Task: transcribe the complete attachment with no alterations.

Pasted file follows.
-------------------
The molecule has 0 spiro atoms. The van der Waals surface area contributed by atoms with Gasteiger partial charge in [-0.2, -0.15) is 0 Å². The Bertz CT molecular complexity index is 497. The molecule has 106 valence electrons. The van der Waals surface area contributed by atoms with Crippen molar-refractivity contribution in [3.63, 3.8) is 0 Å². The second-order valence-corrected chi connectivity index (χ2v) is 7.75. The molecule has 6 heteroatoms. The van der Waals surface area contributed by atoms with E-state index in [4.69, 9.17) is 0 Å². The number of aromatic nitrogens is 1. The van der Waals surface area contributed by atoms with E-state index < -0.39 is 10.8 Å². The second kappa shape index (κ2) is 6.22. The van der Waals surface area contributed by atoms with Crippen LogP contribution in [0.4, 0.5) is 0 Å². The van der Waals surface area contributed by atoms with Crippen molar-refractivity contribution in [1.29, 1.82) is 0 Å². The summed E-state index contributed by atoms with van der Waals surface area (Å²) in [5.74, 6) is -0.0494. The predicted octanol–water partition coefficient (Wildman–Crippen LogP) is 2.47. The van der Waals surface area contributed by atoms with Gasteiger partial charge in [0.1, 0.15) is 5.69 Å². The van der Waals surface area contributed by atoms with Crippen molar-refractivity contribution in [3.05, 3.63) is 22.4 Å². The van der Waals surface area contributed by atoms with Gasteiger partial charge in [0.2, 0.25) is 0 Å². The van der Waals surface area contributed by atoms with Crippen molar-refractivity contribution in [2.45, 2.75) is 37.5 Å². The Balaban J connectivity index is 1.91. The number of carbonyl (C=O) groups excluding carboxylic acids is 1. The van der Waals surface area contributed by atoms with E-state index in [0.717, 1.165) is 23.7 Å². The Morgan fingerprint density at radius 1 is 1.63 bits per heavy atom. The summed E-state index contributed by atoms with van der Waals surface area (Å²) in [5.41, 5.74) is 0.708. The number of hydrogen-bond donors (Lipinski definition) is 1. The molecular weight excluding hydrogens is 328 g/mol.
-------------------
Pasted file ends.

The molecule has 0 spiro atoms. The van der Waals surface area contributed by atoms with Gasteiger partial charge in [-0.2, -0.15) is 0 Å². The Bertz CT molecular complexity index is 497. The molecule has 106 valence electrons. The van der Waals surface area contributed by atoms with Crippen molar-refractivity contribution in [3.63, 3.8) is 0 Å². The second-order valence-corrected chi connectivity index (χ2v) is 7.75. The molecule has 6 heteroatoms. The van der Waals surface area contributed by atoms with E-state index in [4.69, 9.17) is 0 Å². The number of aromatic nitrogens is 1. The van der Waals surface area contributed by atoms with E-state index < -0.39 is 10.8 Å². The second kappa shape index (κ2) is 6.22. The van der Waals surface area contributed by atoms with Crippen LogP contribution in [0.4, 0.5) is 0 Å². The van der Waals surface area contributed by atoms with Crippen molar-refractivity contribution in [1.29, 1.82) is 0 Å². The summed E-state index contributed by atoms with van der Waals surface area (Å²) in [5.74, 6) is -0.0494. The predicted octanol–water partition coefficient (Wildman–Crippen LogP) is 2.47. The van der Waals surface area contributed by atoms with Gasteiger partial charge in [0.1, 0.15) is 5.69 Å². The van der Waals surface area contributed by atoms with Crippen molar-refractivity contribution in [3.05, 3.63) is 22.4 Å². The van der Waals surface area contributed by atoms with Gasteiger partial charge in [0.2, 0.25) is 0 Å². The van der Waals surface area contributed by atoms with Crippen molar-refractivity contribution in [2.45, 2.75) is 37.5 Å². The Balaban J connectivity index is 1.91. The number of carbonyl (C=O) groups excluding carboxylic acids is 1. The van der Waals surface area contributed by atoms with E-state index in [0.717, 1.165) is 23.7 Å². The Morgan fingerprint density at radius 1 is 1.63 bits per heavy atom. The summed E-state index contributed by atoms with van der Waals surface area (Å²) in [5.41, 5.74) is 0.708. The number of hydrogen-bond donors (Lipinski definition) is 1. The molecular weight excluding hydrogens is 328 g/mol.